Best Of 2015

Sports & Recreation

Sports & Recreation
Once you've partied till dawn at the city's most thrilling live shows and tasted the best barbecue in town several times over, there's nothing left to do but get outdoors and start detoxing. Our staff choices for everything from Best Running Trail to Best Yoga Instructor will take away all your excuses -- and get you moving again.
Be forewarned: The Huzzah Conservation Area is not for the delicate. This state-owned, 6,225-acre woodland, which sits about an hour-and-a-half southwest of St. Louis in Crawford County, has only a pair of outhouses and no water service. But don't let that keep you from exploring its isolated corners. A scenic seven-mile section of the Ozark Trail winds through the hills here, and it includes a spot called the Narrows, where bluffs drop steeply into the Courtois Creek bottom. There are two caves in the area to explore — though they're occasionally closed to protect the resident bats. You can also visit the former site of the Scotia Furnace and Iron Works, which operated from 1870 to 1880, and if it's between September 15 and May 15, you can even pitch a tent and camp under the stars. on.mo.gov/1JPPBio.
Climb Bell Mountain. It’s the second-highest peak in the state, as well as our pick for Best Day Hike.
Sometimes, an urge for serious nature overtakes even the most committedly urban among us, resulting in an itch that Tower Grove Park just can't scratch. Luckily, we live in Missouri, which is directly adjacent to Missourah. And Missourah is home to some stunningly beautiful parklands, such as the Bell Mountain Wilderness and Trail, a rigorous and beautiful day-long tromp through the St. Francois Mountains in Iron County. The trail wends its way through the Mark Twain National Forest, and the ascent up Bell Mountain provides the kind of breathtaking view that makes scraping your carcass out of bed at 7 a.m. on a weekend seem totally worth it. Shut-In Creek and Joe's Creek crisscross the landscape, with boulder formations and a variety of tree types providing homes for plenty of critters. You might go the whole twelve miles without seeing another human. Be warned — this isn't a stroll. You need hiking boots and lots of water, and probably an energy bar or two. It takes two hours just to get there from the city, so plan on it being the kind of all-day excursion you cap off with pizza and Netflix. Highway A, seven miles west and five miles south of Highway 32. Belleview, 63623, 573-364-4621.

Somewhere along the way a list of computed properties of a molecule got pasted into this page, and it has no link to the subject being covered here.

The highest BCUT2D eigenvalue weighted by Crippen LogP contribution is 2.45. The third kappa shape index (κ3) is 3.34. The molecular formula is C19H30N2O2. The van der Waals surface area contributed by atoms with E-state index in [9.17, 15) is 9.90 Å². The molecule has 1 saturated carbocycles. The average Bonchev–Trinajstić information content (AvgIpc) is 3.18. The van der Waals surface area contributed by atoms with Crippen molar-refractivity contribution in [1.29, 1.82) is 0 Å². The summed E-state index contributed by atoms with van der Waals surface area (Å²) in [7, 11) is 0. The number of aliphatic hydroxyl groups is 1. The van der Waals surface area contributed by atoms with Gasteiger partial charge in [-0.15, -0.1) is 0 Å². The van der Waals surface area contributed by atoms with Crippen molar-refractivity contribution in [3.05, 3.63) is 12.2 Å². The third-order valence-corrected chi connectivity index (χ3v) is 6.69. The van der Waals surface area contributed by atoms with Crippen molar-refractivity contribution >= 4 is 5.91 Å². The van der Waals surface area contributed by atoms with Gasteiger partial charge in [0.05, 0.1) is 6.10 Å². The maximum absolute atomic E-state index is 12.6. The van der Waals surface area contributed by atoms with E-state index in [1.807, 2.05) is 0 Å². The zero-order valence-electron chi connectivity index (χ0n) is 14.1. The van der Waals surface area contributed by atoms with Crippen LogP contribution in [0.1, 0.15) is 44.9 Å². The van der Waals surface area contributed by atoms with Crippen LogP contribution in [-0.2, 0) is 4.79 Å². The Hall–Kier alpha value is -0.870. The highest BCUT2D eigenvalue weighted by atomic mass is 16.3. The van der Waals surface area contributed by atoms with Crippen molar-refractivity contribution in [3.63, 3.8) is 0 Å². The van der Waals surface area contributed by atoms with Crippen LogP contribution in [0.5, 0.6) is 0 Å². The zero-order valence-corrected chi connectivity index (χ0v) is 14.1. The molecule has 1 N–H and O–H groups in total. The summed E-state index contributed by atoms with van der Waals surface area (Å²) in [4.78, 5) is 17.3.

Stretching for eight miles through south St. Louis County, Grant's Trail offers the perfect route for runners of all abilities. The paved path is easy on the feet, and without the hustle of traffic, it is easy to fall into a deep trance on the relatively flat terrain. It is a quiet path, winding through scattered woods and open fields, though plenty of welcome distractions exist along the way. In fact, five and a half miles from the trail's western starting point, the path crosses through Grantwood Village, and runners can sneak a peek at the Anheuser-Busch Clydesdales as they make their way past Grant's Farm. The trail is exquisitely clean and well maintained, and large maps and mile markers are posted at regular intervals. bikegrantstrail.com.
Neighbors celebrated when Marquette Public Pool reopened this summer.
Summers are sweltering in the red-brick homes of Gravois Park and Dutchtown, so the L in the L-shaped Marquette Park Pool might as well stand for "lifesaver." Owing to a faulty pipe and funding issues, the pool was shuttered last year. But cool waters are flowing once again, thanks to a joint effort by 20th Ward alderwoman Cara Spencer and the city's parks department. Marquette is the city's largest swimming hole, and it's now five feet deep throughout — the deep end has been raised to make more room for the 200 swimmers who come on an average weekday. The setup is bare bones: The only chairs are fold-outs, the only shade is under a pair of sycamore trees and the only concessions come from vending machines. But entry is absolutely free — you don't even need proof of residency — and the lifeguards bring their own speakers to pump out old jams. 4025 Minnesota Avenue, St. Louis, 63118. 314-353-1250.